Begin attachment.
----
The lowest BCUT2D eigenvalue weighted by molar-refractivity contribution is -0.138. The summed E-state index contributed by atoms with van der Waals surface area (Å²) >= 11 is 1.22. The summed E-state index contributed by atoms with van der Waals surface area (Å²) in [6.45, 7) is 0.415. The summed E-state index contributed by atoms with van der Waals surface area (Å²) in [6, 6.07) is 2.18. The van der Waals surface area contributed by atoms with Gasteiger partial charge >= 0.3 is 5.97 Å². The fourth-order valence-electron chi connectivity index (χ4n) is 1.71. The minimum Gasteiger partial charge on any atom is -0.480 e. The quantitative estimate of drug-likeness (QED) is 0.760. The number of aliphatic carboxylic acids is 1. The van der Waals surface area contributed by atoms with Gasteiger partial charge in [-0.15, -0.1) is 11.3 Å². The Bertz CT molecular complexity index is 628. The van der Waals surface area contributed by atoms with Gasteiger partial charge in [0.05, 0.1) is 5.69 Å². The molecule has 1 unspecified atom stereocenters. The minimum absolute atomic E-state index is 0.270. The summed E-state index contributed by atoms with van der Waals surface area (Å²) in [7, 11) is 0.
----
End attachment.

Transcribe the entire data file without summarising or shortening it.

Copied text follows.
The lowest BCUT2D eigenvalue weighted by molar-refractivity contribution is -0.138. The summed E-state index contributed by atoms with van der Waals surface area (Å²) >= 11 is 1.22. The summed E-state index contributed by atoms with van der Waals surface area (Å²) in [6.45, 7) is 0.415. The summed E-state index contributed by atoms with van der Waals surface area (Å²) in [6, 6.07) is 2.18. The van der Waals surface area contributed by atoms with Gasteiger partial charge >= 0.3 is 5.97 Å². The fourth-order valence-electron chi connectivity index (χ4n) is 1.71. The minimum Gasteiger partial charge on any atom is -0.480 e. The quantitative estimate of drug-likeness (QED) is 0.760. The number of aliphatic carboxylic acids is 1. The van der Waals surface area contributed by atoms with Gasteiger partial charge in [-0.15, -0.1) is 11.3 Å². The Bertz CT molecular complexity index is 628. The van der Waals surface area contributed by atoms with Gasteiger partial charge in [0.05, 0.1) is 5.69 Å². The molecule has 1 unspecified atom stereocenters. The minimum absolute atomic E-state index is 0.270. The summed E-state index contributed by atoms with van der Waals surface area (Å²) in [7, 11) is 0.